Cathodic electrocoating compositions, resin compositions, coating baths and cathodic electrodeposition processes are disclosed in Jarabek et al U.S. Pat. No. 3,922,253 issued Nov. 25, 1975; Wismer et al U.S. Pat. No. 4,419,467 issued Dec. 6, 1983; Belanger U.S. Pat. No. 4,137,140 issued Jan. 30, 1979 and Wismer et al U.S. Pat. No. 4,468,307 issued Aug. 25, 1984.

A continuing problem with cathodic electrocoating compositions has been the presence of craters in the cured finish. An additive or agent is needed for electrocoating compositions so that crater-free, smooth and even finishes are formed on electrodeposition and curing. The additive should not adversely affect such things as the throwing power of the electrocoating bath, the curing of the deposited coating or the film properties of the resulting finish.

SUMMARY OF THE INVENTION

An improved aqueous cathodic electrocoating composition having a binder of an epoxy-amine adduct and a blocked polyisocyanate crosslinking agent; wherein the improvement is the use of an anticrater agent which is a reaction product of poly epoxy hydroxy ether resin, polyoxyalkylene diamine and an amino, glycidyl or isocyanate functional alkyl alkoxy silane having a number average molecular weight of about 1,000-6,000 determined by Gel Permeation Chromatography (GPC) using polystyrene as the standard.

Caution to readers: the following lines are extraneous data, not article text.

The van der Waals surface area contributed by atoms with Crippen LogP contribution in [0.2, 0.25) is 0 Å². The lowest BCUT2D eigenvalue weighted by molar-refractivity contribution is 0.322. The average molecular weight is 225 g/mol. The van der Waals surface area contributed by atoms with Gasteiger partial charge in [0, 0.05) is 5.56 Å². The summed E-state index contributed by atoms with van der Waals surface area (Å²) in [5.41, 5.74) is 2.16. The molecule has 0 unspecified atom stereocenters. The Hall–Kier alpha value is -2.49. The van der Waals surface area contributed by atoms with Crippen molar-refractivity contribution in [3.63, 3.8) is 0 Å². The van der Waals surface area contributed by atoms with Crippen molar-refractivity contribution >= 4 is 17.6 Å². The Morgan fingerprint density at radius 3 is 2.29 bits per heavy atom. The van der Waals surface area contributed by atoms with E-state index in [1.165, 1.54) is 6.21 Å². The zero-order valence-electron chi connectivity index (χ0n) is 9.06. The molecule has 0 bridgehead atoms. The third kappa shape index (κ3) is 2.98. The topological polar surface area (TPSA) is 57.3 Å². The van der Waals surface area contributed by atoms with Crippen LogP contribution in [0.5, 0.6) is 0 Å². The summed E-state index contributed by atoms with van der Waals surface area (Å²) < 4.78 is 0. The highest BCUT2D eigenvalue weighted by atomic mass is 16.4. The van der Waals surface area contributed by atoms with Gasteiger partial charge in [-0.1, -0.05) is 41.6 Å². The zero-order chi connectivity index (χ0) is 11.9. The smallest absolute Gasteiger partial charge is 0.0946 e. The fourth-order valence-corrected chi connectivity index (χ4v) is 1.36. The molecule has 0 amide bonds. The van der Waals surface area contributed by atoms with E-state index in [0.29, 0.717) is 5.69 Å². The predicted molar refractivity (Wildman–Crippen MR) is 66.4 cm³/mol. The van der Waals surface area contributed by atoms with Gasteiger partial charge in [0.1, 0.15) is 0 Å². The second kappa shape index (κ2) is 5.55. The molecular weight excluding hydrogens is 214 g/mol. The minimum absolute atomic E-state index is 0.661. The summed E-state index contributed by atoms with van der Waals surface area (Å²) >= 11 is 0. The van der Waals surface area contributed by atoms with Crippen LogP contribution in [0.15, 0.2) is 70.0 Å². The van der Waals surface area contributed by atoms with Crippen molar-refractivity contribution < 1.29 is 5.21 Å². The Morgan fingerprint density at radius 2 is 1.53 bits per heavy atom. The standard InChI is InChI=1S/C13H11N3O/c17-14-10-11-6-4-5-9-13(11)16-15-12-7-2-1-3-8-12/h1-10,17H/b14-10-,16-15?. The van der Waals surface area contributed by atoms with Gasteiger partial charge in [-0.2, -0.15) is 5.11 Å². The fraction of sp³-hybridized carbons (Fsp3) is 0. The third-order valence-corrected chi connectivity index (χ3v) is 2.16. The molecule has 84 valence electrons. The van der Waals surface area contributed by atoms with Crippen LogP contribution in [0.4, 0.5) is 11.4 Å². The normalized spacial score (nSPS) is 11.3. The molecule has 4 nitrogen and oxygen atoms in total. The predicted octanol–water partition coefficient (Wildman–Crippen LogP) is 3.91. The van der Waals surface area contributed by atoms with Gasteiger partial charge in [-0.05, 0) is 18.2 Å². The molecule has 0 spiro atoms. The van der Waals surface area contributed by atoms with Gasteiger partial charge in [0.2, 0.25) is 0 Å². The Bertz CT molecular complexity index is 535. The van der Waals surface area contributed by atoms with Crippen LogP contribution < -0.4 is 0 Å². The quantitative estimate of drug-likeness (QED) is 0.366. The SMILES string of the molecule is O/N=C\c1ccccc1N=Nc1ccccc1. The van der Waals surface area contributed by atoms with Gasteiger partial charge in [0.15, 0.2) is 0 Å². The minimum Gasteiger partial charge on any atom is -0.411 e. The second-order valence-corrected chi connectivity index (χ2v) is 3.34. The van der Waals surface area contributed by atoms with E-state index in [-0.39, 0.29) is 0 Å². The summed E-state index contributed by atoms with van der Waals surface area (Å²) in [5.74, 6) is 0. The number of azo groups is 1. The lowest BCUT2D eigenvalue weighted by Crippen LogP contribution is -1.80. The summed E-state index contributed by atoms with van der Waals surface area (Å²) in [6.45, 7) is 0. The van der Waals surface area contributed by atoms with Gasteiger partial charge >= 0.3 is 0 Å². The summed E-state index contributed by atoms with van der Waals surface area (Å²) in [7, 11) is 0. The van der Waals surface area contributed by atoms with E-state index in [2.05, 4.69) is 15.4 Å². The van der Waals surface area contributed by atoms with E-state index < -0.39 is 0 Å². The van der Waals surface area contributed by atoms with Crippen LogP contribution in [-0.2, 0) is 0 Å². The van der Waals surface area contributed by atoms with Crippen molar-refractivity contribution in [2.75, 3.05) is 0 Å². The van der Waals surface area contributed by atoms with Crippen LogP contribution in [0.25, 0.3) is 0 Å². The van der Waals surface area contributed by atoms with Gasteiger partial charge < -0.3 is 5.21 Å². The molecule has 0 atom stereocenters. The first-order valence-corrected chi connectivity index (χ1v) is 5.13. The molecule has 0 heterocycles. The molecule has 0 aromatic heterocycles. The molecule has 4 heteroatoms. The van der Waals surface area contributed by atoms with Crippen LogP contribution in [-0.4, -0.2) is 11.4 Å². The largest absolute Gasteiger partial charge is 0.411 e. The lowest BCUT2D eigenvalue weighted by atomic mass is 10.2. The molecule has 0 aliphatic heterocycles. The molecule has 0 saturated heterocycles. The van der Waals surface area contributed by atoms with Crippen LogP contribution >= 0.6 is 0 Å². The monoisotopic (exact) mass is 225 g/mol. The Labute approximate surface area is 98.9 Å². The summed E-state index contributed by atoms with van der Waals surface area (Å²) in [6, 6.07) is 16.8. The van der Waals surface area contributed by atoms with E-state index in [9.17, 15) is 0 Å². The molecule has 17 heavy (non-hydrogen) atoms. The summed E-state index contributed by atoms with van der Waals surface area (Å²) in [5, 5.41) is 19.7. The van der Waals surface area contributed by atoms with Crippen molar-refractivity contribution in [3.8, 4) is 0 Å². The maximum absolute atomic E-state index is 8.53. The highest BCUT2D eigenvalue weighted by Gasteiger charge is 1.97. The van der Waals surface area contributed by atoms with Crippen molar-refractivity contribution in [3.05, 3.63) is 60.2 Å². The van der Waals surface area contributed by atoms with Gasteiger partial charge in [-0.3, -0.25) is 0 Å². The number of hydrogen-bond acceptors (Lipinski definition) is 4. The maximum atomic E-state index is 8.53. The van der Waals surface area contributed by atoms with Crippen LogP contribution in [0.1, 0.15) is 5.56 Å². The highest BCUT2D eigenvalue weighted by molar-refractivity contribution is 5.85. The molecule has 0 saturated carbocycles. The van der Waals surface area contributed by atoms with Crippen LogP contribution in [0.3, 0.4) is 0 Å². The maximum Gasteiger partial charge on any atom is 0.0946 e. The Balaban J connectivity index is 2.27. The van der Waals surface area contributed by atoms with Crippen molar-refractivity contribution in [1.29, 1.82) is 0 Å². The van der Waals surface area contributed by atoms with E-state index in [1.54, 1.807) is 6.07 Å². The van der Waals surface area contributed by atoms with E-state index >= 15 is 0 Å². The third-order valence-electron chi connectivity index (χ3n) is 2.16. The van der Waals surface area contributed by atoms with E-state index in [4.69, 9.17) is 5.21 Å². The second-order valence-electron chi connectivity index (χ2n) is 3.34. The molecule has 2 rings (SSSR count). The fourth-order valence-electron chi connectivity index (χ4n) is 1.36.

DETAILED DESCRIPTION OF THE INVENTION

The anticrater agent is readily incorporated into the electrocoating composition since it is compatible with the other constituents of the composition. The anticrater agent remains stable in the composition and in the electrocoating bath for extended periods of time under conventional bath operating conditions since it is not reactive with the other constituents in the composition. The anticrater agent significantly reduces and often eliminates craters in electrodeposited coatings and forms smooth and even finishes and the additive does not adversely affect other properties of the electrocoating bath or finishes of the electrocoating composition.

The anticrater additive is used in an electrocoating composition in a sufficient amount to significantly reduce or eliminate cratering in the electrodeposited finish. Generally, the anticrater agent is used in the electrocoating composition at a level of at least 0.5 % by weight, based on the total weight of binder solids in the electrocoating composition and preferably, it is used at a level of about 0.5-10% by weight. More preferably, about 1-5% by weight of the anticrater agent is used. The binder of the electrocoating composition is a blend of an epoxy amine adduct and a blocked polyisocyanate crosslinking agent.